As a community of researchers, we offer our solidarity to Professor Euraque and the tens of thousands of Hondurans who are bravely risking their lives to restore democratic rule in their country. Furthermore, we condemn the coup and the systematic human rights violations that have followed in its wake.We call upon the U.S. government to increase pressure, perhaps by freezing the personal bank accounts of the coup leaders or the funds allocated to Honduras through the Millennium Challenge Corporation, until constitutionality is reestablished in Honduras.
[haw-info] 2010 AHA convention in San Diego - two points of view on a controversy
To members and friends of Historians Against the War,
As a service, we are providing two different messages regarding a controversy over the American Historical Association's convention hotel for its January 2010 meeting in San Diego.A boycott of the Manchester Grand Hyatt had been called in July 2008 by a coalition of LGBT groups and the hotel workers union UNITE HERE in response to the hotel owner's having contributed $125,000 in personal funds to the campaign to amend the California state constitution to outlaw same-sex marriage.In January the AHA Executive Council and Business Meeting both considered a proposal to relocate the 2001 convention and decided against it for financial and logistical reasons.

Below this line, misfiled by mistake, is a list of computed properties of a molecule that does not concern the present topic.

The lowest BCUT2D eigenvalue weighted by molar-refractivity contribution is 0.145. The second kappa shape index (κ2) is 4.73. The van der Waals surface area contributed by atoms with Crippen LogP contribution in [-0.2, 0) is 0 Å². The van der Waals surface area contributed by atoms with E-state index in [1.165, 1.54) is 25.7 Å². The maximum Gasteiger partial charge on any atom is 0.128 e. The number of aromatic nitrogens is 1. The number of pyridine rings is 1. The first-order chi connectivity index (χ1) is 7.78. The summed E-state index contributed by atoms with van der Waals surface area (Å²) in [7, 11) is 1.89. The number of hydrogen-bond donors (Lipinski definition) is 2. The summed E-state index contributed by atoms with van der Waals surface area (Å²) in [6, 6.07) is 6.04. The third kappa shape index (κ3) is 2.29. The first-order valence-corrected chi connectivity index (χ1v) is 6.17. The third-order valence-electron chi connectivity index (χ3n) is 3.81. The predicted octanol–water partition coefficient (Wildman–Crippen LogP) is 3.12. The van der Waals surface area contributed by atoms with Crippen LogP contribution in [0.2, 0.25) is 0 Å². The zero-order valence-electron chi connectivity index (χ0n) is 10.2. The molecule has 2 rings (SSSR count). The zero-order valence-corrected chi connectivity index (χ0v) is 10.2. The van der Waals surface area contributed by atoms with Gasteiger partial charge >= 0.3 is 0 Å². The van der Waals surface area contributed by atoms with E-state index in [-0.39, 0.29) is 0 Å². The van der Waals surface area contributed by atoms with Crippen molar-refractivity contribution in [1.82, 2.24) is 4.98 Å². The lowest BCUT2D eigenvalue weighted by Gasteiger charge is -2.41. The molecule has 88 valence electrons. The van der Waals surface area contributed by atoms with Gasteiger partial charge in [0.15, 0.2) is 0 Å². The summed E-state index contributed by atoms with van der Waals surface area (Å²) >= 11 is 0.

Of the two messages that follow, the first is from Powell LaGange of UNITE HERE, sent to members of the University of Cincinnati history department and circulated on the Internet.(The first part of the message, with specific reference to the AHA, is included here, with a link to the full message.)The second is from Barbara Weinstein, a long-time member of HAW who was president of the AHA in 2007 and was a member of the AHA Executive Council through January 2009.
Dear History Professors of University of Cincinnati,